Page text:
Speaking of writers, my feel better about Valentine’s Day activity this year was to support authors I care about. I directed Hubby to my wish list and he placed the order. I was excited to open the packages.

Janine Rosche is an author who picked me up off the floor when I received a bad news phone call at a writer’s conference. She prayed with me. Then I found out she was looking for a certain agent to meet. I am thrilled to say they met indeed and are three books into a successful journey. I now have a trifecta of inspirational romance to read:

William Klein’s book was lost in our move so I needed a replacement copy. This is a timely fictional story about a painful border experience.

And Jessica Terry is a writer that cracks me up with her Instagram stories. Like me, she was a basketball player in her youth. We’ve never met. I appreciate her work ethic and passion. So, I soon will read:

Who would you like to support? Someone creative? An organization that does something you value? Church? Someone elderly or ill? Doing a little something for others could brighten your Valentine’s Day. Earlier in the week, I called a couple people who I hadn’t spoken with in a few years. It was a good time on old fashioned phone calls.

Frequently, I think of the verse Love One Another (John 15: 12). Loving others does not result in only one direction of good vibes even when that should be our intention. When you love others, the good feels return to fill your heart and strengthen the weave of the universe.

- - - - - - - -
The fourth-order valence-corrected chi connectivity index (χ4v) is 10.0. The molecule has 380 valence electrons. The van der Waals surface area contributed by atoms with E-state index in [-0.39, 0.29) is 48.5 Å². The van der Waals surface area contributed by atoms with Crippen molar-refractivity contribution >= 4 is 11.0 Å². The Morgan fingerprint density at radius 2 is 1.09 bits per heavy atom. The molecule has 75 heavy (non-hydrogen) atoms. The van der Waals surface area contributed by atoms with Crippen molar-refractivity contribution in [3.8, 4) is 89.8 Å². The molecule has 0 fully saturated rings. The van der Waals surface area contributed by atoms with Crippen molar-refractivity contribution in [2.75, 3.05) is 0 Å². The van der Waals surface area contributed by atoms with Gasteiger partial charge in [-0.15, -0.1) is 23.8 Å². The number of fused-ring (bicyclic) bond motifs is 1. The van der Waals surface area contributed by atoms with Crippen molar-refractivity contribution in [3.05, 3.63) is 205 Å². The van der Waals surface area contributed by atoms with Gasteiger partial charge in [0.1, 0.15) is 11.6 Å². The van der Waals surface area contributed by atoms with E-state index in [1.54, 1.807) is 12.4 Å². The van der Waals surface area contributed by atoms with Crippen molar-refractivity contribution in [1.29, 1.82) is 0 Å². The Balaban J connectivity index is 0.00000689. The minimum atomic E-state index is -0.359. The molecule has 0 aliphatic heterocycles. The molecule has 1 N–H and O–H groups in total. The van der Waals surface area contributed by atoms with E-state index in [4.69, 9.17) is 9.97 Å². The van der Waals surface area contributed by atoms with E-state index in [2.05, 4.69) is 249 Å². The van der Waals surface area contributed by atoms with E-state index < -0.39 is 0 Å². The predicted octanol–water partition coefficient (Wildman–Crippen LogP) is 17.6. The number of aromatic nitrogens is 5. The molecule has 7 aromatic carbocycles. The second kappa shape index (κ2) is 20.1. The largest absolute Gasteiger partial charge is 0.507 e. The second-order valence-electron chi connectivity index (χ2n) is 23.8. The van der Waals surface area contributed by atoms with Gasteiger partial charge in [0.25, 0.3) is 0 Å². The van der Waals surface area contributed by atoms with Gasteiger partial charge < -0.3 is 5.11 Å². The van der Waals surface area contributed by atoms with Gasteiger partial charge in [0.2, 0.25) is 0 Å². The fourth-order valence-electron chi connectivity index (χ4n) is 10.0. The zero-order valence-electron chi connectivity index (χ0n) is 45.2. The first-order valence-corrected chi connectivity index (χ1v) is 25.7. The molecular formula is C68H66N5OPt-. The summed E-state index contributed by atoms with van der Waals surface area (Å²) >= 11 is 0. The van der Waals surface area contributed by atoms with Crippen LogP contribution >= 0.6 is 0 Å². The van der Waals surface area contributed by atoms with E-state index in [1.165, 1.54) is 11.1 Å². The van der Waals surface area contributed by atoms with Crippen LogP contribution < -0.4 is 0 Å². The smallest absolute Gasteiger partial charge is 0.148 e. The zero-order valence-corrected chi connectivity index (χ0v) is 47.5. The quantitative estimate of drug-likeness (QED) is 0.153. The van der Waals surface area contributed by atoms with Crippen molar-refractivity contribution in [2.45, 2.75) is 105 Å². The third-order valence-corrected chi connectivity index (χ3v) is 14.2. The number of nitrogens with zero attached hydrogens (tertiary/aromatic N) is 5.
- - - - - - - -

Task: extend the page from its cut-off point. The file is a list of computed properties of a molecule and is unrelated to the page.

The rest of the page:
Still in town,

P.S. Hubby also visited the Shari’s Berries website. Winner. Yum.

Still Here

There is “a lot of togetherness for families right now”, a friend said–knowing how people at home can get on one another’s nerves after nearly a year of social distancing.

I dream of hopping in the car and taking long drives. Drives that land me in other states, on a mountain or on a beach. The sound of ocean waves is high on my YouTube search list.

Our family is fortunate to have moved just in time to our condo where accessibility for Hubby is much better overall. Our youngest is attending college online this semester rather than returning to a dorm. It has been a comfort to know Son 2 is home when I mask up and go to work. If Hubby falls, Son 2 is here to help at least for now.

While things are far from perfect, I count blessings daily.

Hubby and I have opposite personalities. Often I either have a different viewpoint altogether or am mentally translating that we just said something similar in a different way. I usually recognize the style difference first while he argues his point. I wait, then eventually say, “we said the same thing” which he may or may not ever believe. This fact has worn me out for near 3 decades–long before ALS added to our mix.

I notice a lot of couples end up on opposite sides of the picket fence so I want to encourage those who end up as spouse, friend and caregiver. Caregiver is a twist of sour lemon, but you can carry on and survive. I even believe thriving is possible. Not there yet, but I’m considering what “thriving” might look like. Stay tuned.

Occasionally I have a little island moment epiphany. This week I was knocked over by the thought, “He’s still here.”

And, I’m glad.

I can still figure out how to hug him–awkward and on me to initiate, but it is possible. I can still ask his opinion about something. I can still find a moment to catch up about our sons. Once in a while something on TV makes him laugh, and that is my favorite few seconds of eye crinkling. Last night he was able to sit in a chair long enough to play a couple rounds of a board game. That was a win.

Still here is a lot better than not here.

So, we carry on.

Do The Work, White People

White People,